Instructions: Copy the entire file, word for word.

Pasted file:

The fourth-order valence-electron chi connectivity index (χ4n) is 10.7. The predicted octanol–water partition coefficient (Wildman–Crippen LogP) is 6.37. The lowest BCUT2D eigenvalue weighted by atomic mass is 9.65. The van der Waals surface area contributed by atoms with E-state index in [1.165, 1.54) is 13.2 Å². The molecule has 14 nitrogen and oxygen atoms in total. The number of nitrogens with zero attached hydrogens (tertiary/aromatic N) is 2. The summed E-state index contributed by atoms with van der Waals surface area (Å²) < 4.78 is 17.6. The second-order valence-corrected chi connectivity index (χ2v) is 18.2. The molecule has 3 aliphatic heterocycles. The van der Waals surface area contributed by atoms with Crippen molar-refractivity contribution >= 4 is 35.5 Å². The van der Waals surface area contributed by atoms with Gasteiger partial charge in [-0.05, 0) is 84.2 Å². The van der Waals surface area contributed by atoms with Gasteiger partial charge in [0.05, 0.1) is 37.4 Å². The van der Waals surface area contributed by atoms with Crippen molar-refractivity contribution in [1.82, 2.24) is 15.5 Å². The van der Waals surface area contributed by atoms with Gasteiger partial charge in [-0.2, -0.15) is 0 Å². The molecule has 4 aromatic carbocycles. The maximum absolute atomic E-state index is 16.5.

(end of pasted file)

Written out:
The fourth-order valence-electron chi connectivity index (χ4n) is 10.7. The predicted octanol–water partition coefficient (Wildman–Crippen LogP) is 6.37. The lowest BCUT2D eigenvalue weighted by atomic mass is 9.65. The van der Waals surface area contributed by atoms with E-state index in [1.165, 1.54) is 13.2 Å². The molecule has 14 nitrogen and oxygen atoms in total. The number of nitrogens with zero attached hydrogens (tertiary/aromatic N) is 2. The summed E-state index contributed by atoms with van der Waals surface area (Å²) < 4.78 is 17.6. The second-order valence-corrected chi connectivity index (χ2v) is 18.2. The molecule has 3 aliphatic heterocycles. The van der Waals surface area contributed by atoms with Crippen molar-refractivity contribution >= 4 is 35.5 Å². The van der Waals surface area contributed by atoms with Gasteiger partial charge in [-0.05, 0) is 84.2 Å². The van der Waals surface area contributed by atoms with Gasteiger partial charge in [0.05, 0.1) is 37.4 Å². The van der Waals surface area contributed by atoms with Crippen molar-refractivity contribution in [1.82, 2.24) is 15.5 Å². The van der Waals surface area contributed by atoms with Gasteiger partial charge in [-0.2, -0.15) is 0 Å². The molecule has 4 aromatic carbocycles. The maximum absolute atomic E-state index is 16.5.